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Ntozake Shange left behind a legacy, creating a collective language for many women of color with her work. To celebrate this revival and the all-women of color creative team of FOR COLORED GIRLS WHO HAVE CONSIDERED SUICIDE/WHEN THE RAINBOW IS ENUF, we invited photographer CHRISTINE CHAMBERS to capture the creative team through the lens of her portrait photography. Outside the photography studio, we asked the team to reflect on what being on this production and part of an all-women of color creative team means today and for the future.
Third in this series of interviews is Myung Hee Cho
What does the legacy of for colored girls… mean to you, and how has that impacted your work?
It's incredible that this was written in the ‘70s but it resonates with us so strongly. That’s what's great about being in this particular play: how empowering it is for me, and for the audience; how it impacts me, how it still has that strength, and how it still is relevant, because so much more work needs to be done. Also it is amazing how unapologetic, how truthful Shange is. She gives us voice and she gives us strength. She's just a great role model. I think representation is important and to have this kind of production produced is huge. It’s important to continue to be seen and heard, so more people can be inspired. I'm inspired to do more..
What has your experience working on an all-women of color design team been like?
If I could say one word, it feels very rich; it’s rich with support, and rich with who we are. It’s gracious and kind, especially Leah [Gardiner], who really wanted this all person of color creative team and the actresses. She’s incredibly embracing of us all and I'm just awed.
And of course I'm thrilled to be back at The Public. It's the place where I feel like I started my career and myself. I was just out of school when I was first hired at The Public. I was so green, and I felt very supported and nurtured. I'm thrilled to be back, and to be back on a production like this. It feels like a homecoming for me, but at the same time feels exceptionally unique and special to be in this particular group of artists.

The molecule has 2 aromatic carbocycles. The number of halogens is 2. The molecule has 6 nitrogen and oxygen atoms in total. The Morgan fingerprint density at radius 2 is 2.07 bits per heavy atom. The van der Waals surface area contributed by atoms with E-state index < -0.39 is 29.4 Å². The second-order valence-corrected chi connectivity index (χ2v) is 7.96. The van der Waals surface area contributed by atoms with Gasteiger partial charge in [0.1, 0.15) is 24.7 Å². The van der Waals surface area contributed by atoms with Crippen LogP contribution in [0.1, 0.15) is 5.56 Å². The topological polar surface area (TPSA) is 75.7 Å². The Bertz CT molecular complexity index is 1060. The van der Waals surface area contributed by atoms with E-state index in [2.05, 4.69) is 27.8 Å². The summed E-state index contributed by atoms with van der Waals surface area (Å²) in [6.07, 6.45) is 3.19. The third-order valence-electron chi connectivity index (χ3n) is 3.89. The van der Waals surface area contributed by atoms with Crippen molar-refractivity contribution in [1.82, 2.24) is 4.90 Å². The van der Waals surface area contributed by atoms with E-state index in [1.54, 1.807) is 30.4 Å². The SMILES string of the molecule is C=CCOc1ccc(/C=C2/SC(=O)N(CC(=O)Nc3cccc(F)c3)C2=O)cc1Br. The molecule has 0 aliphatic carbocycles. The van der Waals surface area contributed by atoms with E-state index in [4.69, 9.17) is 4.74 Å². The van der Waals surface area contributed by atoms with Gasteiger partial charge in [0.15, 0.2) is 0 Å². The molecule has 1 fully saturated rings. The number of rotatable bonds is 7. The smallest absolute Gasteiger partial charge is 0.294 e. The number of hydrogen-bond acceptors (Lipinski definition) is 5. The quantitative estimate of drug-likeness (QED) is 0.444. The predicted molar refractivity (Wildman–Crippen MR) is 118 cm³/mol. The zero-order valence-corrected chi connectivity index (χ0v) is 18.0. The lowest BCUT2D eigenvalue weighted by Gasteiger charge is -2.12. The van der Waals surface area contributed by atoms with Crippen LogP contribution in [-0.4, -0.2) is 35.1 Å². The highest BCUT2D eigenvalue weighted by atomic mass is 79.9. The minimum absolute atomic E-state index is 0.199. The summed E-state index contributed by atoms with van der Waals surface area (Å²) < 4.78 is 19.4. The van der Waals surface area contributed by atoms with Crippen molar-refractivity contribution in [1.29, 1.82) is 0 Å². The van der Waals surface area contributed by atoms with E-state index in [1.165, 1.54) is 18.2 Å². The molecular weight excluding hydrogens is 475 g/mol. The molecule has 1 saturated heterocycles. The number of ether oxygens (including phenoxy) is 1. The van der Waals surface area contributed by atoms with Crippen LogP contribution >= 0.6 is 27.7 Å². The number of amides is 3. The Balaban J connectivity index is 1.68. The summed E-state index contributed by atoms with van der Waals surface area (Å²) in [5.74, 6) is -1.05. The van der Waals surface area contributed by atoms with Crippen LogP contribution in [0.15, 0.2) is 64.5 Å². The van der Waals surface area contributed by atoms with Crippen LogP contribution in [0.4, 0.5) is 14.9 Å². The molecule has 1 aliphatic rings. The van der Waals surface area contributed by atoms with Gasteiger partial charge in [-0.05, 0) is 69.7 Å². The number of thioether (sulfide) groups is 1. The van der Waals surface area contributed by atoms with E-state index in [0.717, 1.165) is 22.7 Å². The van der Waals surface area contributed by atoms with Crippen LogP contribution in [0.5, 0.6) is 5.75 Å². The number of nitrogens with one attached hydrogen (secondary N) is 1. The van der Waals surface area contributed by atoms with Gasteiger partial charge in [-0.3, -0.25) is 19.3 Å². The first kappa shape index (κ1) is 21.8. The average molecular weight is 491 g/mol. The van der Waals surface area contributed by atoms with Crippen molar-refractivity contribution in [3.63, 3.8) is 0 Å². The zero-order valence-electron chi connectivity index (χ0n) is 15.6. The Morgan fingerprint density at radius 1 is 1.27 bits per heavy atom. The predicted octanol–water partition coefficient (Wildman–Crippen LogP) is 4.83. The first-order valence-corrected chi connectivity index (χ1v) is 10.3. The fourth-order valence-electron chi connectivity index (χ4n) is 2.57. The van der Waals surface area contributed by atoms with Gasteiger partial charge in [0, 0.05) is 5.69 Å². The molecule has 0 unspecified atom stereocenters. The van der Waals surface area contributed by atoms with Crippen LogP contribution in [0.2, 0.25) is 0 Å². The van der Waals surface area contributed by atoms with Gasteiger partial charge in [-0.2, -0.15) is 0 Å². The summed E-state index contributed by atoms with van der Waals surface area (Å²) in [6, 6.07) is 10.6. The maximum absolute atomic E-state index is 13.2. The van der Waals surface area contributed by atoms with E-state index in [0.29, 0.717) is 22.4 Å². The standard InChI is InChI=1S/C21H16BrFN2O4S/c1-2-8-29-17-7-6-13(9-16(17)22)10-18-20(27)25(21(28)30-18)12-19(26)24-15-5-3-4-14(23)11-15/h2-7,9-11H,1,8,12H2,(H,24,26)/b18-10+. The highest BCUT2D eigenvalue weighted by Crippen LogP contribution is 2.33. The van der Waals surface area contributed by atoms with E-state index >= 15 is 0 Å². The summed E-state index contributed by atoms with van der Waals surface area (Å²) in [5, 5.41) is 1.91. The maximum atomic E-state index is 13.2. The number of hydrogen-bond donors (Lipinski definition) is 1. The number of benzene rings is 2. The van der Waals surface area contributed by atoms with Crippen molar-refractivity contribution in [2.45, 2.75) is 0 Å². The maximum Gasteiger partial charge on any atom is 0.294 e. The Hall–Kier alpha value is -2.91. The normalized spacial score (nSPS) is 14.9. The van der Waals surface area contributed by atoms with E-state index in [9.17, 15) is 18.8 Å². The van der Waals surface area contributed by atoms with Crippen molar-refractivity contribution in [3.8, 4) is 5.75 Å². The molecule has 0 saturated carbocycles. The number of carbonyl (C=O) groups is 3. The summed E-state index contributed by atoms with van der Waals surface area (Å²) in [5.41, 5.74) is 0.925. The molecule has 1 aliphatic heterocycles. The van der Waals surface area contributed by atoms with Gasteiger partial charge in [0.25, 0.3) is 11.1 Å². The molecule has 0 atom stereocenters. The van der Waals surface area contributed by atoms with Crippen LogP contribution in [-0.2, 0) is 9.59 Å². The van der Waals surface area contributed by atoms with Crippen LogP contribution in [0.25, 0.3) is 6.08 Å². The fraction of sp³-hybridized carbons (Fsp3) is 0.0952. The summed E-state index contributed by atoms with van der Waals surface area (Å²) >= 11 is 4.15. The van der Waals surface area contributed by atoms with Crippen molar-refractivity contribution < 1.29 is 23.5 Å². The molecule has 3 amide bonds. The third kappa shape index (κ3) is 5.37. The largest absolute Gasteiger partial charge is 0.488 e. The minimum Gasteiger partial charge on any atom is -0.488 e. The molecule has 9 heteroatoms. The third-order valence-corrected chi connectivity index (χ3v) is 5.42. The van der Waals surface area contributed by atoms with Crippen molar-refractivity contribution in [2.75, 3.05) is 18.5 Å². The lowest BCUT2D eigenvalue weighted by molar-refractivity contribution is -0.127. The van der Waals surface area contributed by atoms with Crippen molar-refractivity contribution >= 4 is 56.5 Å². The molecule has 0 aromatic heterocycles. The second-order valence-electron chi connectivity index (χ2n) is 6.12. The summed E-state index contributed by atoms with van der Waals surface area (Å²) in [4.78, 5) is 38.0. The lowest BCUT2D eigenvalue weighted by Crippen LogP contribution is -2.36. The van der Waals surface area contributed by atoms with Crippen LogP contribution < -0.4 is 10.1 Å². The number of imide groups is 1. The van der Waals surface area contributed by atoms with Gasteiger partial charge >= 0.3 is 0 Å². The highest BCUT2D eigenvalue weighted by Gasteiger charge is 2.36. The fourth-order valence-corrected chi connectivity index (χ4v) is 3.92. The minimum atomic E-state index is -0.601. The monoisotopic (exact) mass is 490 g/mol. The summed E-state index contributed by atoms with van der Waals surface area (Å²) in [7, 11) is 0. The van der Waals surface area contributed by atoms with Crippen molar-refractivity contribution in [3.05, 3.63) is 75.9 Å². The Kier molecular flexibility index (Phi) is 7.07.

What is your biggest challenge as a designer?
I would say that time was challenging – not having enough time to do the thing. The Public, again, has given me enormous and generous support for this show. But time, and raising children in professional life is challenging. However many of us do it and we continue to do it, and hopefully my kids have benefitted from mom working in theater!
Who/what inspires you in your designs?
I approach design through the characters, through the script, and with the director's vision in mind. When I try to create this space and the world for the play, I really look for a space that is emotional and architectural at the same time: a space, even if it's spare, that is able to transform and evolve. I look to create a space that's flexible, and inviting, and able to evolve with the story in a very fluid way. For this particular piece, I wanted it to be inviting, communal, celebratory, and honoring of the stories and the women who tell the stories.
What is your advice to women of color interested in pursuing a career similar to yours?
I deal with this a lot because I'm the head of a program at UCLA, and I really try to recruit and encourage women of color. I don't have too many women of color applicants, and when I do meet them, I say that they can do this, that they have the talent, and that if there's an inkling, they should pursue it. They should trust their instincts and believe in their dreams. We need designers of all colors and races, because theater embraces all, it celebrates individuality. So I tell them to dream big, trust yourself, and pursue it. Finding mentors and finding institutions who are committed, I think is also key. And I think The Public has shown that, leaning into productions like this, and the programs that they do.
This interview has been edited for length and clarity.
Photo by Christine Chambers